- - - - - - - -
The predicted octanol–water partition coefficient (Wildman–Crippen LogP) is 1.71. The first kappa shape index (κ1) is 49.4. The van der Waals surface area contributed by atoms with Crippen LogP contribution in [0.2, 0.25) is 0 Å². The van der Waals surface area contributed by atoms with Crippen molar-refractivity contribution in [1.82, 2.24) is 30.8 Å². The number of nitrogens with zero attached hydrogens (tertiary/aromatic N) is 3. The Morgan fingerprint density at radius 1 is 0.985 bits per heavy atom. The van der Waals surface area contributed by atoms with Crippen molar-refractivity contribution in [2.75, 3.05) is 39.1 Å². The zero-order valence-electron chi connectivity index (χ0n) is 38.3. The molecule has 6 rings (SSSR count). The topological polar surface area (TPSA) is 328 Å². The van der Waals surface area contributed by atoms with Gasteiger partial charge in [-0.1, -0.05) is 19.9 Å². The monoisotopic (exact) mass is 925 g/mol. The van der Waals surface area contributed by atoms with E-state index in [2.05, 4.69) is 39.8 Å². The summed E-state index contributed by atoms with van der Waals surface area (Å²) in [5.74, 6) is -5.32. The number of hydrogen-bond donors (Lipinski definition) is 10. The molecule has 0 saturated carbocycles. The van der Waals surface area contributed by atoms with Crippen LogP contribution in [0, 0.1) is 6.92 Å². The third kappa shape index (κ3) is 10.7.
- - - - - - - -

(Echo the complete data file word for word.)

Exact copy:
The predicted octanol–water partition coefficient (Wildman–Crippen LogP) is 1.71. The first kappa shape index (κ1) is 49.4. The van der Waals surface area contributed by atoms with Crippen LogP contribution in [0.2, 0.25) is 0 Å². The van der Waals surface area contributed by atoms with Crippen molar-refractivity contribution in [1.82, 2.24) is 30.8 Å². The number of nitrogens with zero attached hydrogens (tertiary/aromatic N) is 3. The Morgan fingerprint density at radius 1 is 0.985 bits per heavy atom. The van der Waals surface area contributed by atoms with Crippen molar-refractivity contribution in [2.75, 3.05) is 39.1 Å². The zero-order valence-electron chi connectivity index (χ0n) is 38.3. The molecule has 6 rings (SSSR count). The topological polar surface area (TPSA) is 328 Å². The van der Waals surface area contributed by atoms with Gasteiger partial charge in [-0.1, -0.05) is 19.9 Å². The monoisotopic (exact) mass is 925 g/mol. The van der Waals surface area contributed by atoms with E-state index in [2.05, 4.69) is 39.8 Å². The summed E-state index contributed by atoms with van der Waals surface area (Å²) in [5.74, 6) is -5.32. The number of hydrogen-bond donors (Lipinski definition) is 10. The molecule has 0 saturated carbocycles. The van der Waals surface area contributed by atoms with Crippen LogP contribution in [0, 0.1) is 6.92 Å². The third kappa shape index (κ3) is 10.7.